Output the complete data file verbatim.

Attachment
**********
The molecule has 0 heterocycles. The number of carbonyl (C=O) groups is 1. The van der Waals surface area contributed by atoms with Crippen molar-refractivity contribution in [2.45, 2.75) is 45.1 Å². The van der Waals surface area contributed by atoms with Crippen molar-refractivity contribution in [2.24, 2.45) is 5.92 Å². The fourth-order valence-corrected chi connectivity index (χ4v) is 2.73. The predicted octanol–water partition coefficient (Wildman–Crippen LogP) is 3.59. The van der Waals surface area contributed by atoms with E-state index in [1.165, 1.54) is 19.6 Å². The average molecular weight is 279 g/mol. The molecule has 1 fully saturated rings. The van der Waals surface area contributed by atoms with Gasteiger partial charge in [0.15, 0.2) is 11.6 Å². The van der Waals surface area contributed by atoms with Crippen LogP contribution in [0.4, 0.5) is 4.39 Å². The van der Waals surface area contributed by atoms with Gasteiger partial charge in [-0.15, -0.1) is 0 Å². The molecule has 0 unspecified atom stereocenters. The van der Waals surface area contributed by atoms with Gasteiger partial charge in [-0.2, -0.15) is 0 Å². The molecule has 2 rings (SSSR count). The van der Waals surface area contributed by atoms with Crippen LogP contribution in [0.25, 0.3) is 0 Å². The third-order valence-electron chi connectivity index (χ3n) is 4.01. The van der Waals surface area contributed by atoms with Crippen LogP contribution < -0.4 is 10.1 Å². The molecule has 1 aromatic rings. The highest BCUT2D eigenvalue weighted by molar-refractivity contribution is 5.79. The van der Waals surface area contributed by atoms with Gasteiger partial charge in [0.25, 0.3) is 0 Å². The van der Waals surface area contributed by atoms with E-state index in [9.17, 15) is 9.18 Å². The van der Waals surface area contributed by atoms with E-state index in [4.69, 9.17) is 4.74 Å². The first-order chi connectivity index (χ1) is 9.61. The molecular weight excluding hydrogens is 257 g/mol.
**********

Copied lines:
The molecule has 0 heterocycles. The number of carbonyl (C=O) groups is 1. The van der Waals surface area contributed by atoms with Crippen molar-refractivity contribution in [2.45, 2.75) is 45.1 Å². The van der Waals surface area contributed by atoms with Crippen molar-refractivity contribution in [2.24, 2.45) is 5.92 Å². The fourth-order valence-corrected chi connectivity index (χ4v) is 2.73. The predicted octanol–water partition coefficient (Wildman–Crippen LogP) is 3.59. The van der Waals surface area contributed by atoms with E-state index in [1.165, 1.54) is 19.6 Å². The average molecular weight is 279 g/mol. The molecule has 1 fully saturated rings. The van der Waals surface area contributed by atoms with Gasteiger partial charge in [0.15, 0.2) is 11.6 Å². The van der Waals surface area contributed by atoms with Crippen LogP contribution in [0.4, 0.5) is 4.39 Å². The van der Waals surface area contributed by atoms with Gasteiger partial charge in [-0.15, -0.1) is 0 Å². The molecule has 0 unspecified atom stereocenters. The van der Waals surface area contributed by atoms with Gasteiger partial charge in [-0.2, -0.15) is 0 Å². The molecule has 2 rings (SSSR count). The van der Waals surface area contributed by atoms with Crippen LogP contribution in [0.25, 0.3) is 0 Å². The third-order valence-electron chi connectivity index (χ3n) is 4.01. The van der Waals surface area contributed by atoms with Crippen LogP contribution < -0.4 is 10.1 Å². The molecule has 1 aromatic rings. The highest BCUT2D eigenvalue weighted by molar-refractivity contribution is 5.79. The van der Waals surface area contributed by atoms with Gasteiger partial charge in [0.25, 0.3) is 0 Å². The van der Waals surface area contributed by atoms with E-state index in [9.17, 15) is 9.18 Å². The van der Waals surface area contributed by atoms with E-state index in [4.69, 9.17) is 4.74 Å². The first-order chi connectivity index (χ1) is 9.61. The molecular weight excluding hydrogens is 257 g/mol.